Cyberattackers cripple Government of Canada websites

A successful breach into government servers highlights the cyber vulnerabilities that may still exist even among the most prominent of Canadian organizations.

Risk Management News


A group of hackers successfully breached the Government of Canada’s servers on Wednesday, causing numerous departments’ websites to crash and shutting down the email accounts of federal officials, reports National Post.
Among the sites rendered inoperable were those belonging to the Department of Justice, Foreign Affairs, Shared Services Canada and the Canadian Security Intelligence Service (CSIS), as well as the main page.
Treasury Board President Tony Clement verified the breach, tweeting, “Confirmed today that Govt of Canada GC servers have been cyberattacked. Until full service is restored, please use 1-800-OCanada.”
While authorities are still investigating the matter, internet hacking group Anonymous has claimed responsibility for the breach, announcing in a YouTube video, “Today, this 17th of June, 2015 we launched an attack against the Canadian Senate and Government of Canada websites in protest against the recent passing of Bill C-51, a bill which is a clear violation of the universal declaration of human rights.”
Bill C-51 expands the powers of CSIS and allows Canadian agencies to exchange information about individuals more easily.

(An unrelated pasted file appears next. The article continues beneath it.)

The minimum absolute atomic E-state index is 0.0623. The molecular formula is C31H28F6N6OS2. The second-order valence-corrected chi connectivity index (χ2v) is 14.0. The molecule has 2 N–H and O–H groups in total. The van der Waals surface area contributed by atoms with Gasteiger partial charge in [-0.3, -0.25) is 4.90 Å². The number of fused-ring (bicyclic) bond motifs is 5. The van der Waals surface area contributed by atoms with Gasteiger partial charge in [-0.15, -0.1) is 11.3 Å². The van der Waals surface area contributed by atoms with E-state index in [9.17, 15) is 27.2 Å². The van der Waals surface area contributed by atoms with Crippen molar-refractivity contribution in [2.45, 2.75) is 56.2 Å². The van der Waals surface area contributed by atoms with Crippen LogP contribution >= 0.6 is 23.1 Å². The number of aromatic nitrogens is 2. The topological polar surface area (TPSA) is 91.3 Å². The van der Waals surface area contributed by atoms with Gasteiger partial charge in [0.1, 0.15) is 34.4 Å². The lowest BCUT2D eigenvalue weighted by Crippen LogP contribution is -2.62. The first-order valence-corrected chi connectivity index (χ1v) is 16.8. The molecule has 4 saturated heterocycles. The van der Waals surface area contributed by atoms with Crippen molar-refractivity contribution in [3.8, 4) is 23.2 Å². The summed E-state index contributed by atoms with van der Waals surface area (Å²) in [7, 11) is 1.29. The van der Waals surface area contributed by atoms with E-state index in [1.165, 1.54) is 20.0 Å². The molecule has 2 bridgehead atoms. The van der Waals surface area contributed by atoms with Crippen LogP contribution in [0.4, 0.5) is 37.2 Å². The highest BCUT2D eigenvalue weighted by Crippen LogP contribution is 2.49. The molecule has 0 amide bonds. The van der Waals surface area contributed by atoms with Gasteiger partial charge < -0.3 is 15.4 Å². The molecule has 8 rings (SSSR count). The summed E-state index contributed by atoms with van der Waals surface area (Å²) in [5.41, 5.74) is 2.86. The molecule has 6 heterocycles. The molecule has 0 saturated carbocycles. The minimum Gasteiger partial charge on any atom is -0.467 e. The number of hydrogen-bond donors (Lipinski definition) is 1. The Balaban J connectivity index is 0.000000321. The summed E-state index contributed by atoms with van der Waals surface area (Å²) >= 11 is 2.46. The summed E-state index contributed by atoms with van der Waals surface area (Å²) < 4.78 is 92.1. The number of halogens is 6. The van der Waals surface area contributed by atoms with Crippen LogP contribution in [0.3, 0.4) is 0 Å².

This hacking incident mirrors a recent U.S. government data breach, indicating that many public organizations need to reexamine their cyber liabilities and any areas in which they may be exposed to harm.
“What this shows is that no one organization can be fully immune to cyber risk – whether they are a public or private sector body,” Jack Elliott-Frey, a broker with SafeOnline LLP, said in a previous interview with Insurance Business. “Public sector bodies often have smaller budgets than private businesses of the same size, and due to that are forced to spread it across more sectors of the business.
“Ultimately this means that security spending can take a backseat, and with public sector bodies such as local governments or healthcare providers, this can prove to be problematic as they hold plenty of valuable personally identifiable information.”
Personally identifiable information is the most frequently exposed data in a breach, according to a recent study performed by security firm NetDiligence.
While cyber insurance premiums appear to be expensive, they are typically much less costly than many clients believe, however. On the contrary, product premiums are typically commensurate with client risk, said Michael Palotay, senior vice president of underwriting at NAS Insurance Services.
“I think [potential clients] would be surprised at how cheap it is,” Palotay told Insurance Business. “When the coverage is properly discussed and their exposure is explained in a real-world scenario, it’s usually a no-brainer for the insured.”

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